By Tomoeh Murakami Tse
Washington Post Staff Writer
Thursday, March 11, 2010; A15
NEW YORK -- A former New York state official pleaded guilty Wednesday to a felony in connection with an alleged pay-to-play scheme involving the state's pension system, a move that legal experts said could bring the investigation closer to one of Wall Street's most prominent financiers, Steven Rattner.
Neither Rattner, who served for four months in 2009 as head of the Obama administration's auto task force, nor Quadrangle, the private-equity firm he co-founded, has been charged with any wrongdoing. New York Attorney General Andrew M. Cuomo reiterated Wednesday that both remain under scrutiny in investigations by his office and the Securities and Exchange Commission that are now in their third year.
On Wednesday, David Loglisci, who served as chief investment officer of the New York state comptroller's office, pleaded guilty to a corruption charge in a state court in Manhattan and agreed to cooperate with the investigation. Former prosecutors and legal experts said his cooperation could prove critical.
Cases involving alleged kickbacks can be difficult to make because prosecutors must show that those involved knowingly paid for a specific gain. Such a scheme is seldom written down, and prosecutors, therefore, often have to rely on inside witnesses to make the connection.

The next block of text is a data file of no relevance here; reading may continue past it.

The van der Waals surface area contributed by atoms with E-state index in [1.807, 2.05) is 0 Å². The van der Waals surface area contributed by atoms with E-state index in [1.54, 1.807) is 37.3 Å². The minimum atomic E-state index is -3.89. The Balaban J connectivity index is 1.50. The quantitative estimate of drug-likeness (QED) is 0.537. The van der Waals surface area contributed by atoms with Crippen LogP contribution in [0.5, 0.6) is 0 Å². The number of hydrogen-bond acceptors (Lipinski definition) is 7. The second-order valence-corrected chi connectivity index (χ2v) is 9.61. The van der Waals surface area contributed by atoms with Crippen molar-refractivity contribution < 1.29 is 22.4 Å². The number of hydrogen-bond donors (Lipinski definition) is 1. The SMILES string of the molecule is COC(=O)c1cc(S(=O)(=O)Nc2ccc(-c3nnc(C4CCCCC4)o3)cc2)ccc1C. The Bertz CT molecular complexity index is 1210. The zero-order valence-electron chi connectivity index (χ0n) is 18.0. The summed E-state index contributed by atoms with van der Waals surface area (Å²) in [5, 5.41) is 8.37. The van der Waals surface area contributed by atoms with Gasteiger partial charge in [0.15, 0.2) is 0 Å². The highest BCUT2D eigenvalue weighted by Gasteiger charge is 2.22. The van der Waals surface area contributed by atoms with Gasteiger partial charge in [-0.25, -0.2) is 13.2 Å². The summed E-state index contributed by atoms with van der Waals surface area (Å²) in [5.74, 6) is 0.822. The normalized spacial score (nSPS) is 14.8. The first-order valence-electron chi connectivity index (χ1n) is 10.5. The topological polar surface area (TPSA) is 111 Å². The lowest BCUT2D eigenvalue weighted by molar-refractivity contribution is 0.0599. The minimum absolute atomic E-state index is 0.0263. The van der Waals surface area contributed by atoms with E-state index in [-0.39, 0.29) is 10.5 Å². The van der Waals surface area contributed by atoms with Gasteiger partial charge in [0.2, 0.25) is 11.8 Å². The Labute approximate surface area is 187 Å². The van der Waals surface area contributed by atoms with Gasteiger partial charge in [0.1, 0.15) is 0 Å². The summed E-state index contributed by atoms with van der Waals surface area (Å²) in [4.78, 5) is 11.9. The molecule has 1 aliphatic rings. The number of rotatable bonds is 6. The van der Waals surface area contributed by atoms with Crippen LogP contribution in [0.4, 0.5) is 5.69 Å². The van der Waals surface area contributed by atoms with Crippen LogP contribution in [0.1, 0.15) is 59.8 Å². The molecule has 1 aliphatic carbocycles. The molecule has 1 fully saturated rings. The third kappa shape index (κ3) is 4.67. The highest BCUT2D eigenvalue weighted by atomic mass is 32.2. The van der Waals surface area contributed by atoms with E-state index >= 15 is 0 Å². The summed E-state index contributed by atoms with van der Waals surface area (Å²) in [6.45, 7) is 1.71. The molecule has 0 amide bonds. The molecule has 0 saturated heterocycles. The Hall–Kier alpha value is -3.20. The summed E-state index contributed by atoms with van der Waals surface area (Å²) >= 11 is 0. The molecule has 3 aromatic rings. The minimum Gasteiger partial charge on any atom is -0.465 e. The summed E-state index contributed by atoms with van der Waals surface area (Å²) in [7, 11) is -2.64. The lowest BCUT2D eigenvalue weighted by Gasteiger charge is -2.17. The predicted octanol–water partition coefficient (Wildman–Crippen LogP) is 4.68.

"Loglisci is the person who can provide prosecutors with the keys to the castle here," said Robert A. Mintz, a former federal prosecutor who heads the white-collar criminal defense practice at McCarter & English. "Anybody who may have been involved with this scheme has to be very concerned at this point that this investigation has with this plea picked up a considerable amount of momentum."
The probe centers on millions of dollars in payments made by Quadrangle and about a dozen other hedge funds and private-equity firms to middlemen who connected the firms to New York's $122 billion pension fund. The payments, or "placement fees," are common in the industry and are not illegal. Authorities are investigating whether Quadrangle and other investment managers knowingly participated in a pay-to-play scheme to get investments from the state pension fund. Loglisci was the sixth and highest-ranking official to be found guilty or to plead guilty in the probe.
Loglisci is expected to help the prosecution in its case against Hank Morris, a former top adviser to then-state Comptroller Alan Hevesi who also acted as a middleman. Morris has said he is not guilty.
According to authorities, an unnamed "senior executive" of Quadrangle met with Loglisci in late 2004 to solicit investments. That meeting was followed by another in which Morris solicited a "finder's fee arrangement" with Quadrangle. A Quadrangle affiliate then agreed to pay $88,841 for the DVD distribution rights to a low-budget film, "Chooch," produced by Loglisci's brother.
After the "Chooch" DVD distribution deal was struck, Loglisci informed the Quadrangle executive that the firm would be getting a $100 million investment, authorities said. Quadrangle paid Morris's placement agency $1.125 million in fees. Sources close to the investigation have said the senior executive is Rattner.
Some experts warned that any case against Rattner would hardly be a slam-dunk. "Sometimes it becomes a story about why that cooperator is not reliable," said Steven D. Feldman, a former federal prosecutor who is a partner at Herrick, Feinstein.
John Coffee, a law professor at Columbia University, said, "Conceivably, there could still be a defense that Quadrangle thought [the "Chooch" deal] was independently desirable."
"I don't think the jury is going to buy that," he added.
Rattner and Quadrangle representatives declined to comment Wednesday.